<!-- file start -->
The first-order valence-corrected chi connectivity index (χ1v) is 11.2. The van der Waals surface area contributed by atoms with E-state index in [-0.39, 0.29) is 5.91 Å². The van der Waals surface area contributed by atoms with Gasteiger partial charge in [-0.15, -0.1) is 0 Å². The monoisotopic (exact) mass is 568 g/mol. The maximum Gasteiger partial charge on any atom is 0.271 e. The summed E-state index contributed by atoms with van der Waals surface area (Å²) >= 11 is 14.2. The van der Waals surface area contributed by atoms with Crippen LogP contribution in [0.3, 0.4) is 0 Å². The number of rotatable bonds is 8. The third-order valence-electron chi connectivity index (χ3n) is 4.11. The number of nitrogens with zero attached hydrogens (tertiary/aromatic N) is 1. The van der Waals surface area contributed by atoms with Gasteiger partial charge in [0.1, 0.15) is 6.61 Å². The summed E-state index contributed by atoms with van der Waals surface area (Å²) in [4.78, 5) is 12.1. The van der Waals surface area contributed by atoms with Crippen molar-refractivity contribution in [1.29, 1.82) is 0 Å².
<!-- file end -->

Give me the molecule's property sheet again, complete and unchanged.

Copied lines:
The first-order valence-corrected chi connectivity index (χ1v) is 11.2. The van der Waals surface area contributed by atoms with E-state index in [-0.39, 0.29) is 5.91 Å². The van der Waals surface area contributed by atoms with Gasteiger partial charge in [-0.15, -0.1) is 0 Å². The monoisotopic (exact) mass is 568 g/mol. The maximum Gasteiger partial charge on any atom is 0.271 e. The summed E-state index contributed by atoms with van der Waals surface area (Å²) >= 11 is 14.2. The van der Waals surface area contributed by atoms with Crippen LogP contribution in [0.3, 0.4) is 0 Å². The number of rotatable bonds is 8. The third-order valence-electron chi connectivity index (χ3n) is 4.11. The number of nitrogens with zero attached hydrogens (tertiary/aromatic N) is 1. The van der Waals surface area contributed by atoms with Gasteiger partial charge in [0.1, 0.15) is 6.61 Å². The summed E-state index contributed by atoms with van der Waals surface area (Å²) in [4.78, 5) is 12.1. The van der Waals surface area contributed by atoms with Crippen molar-refractivity contribution in [1.29, 1.82) is 0 Å².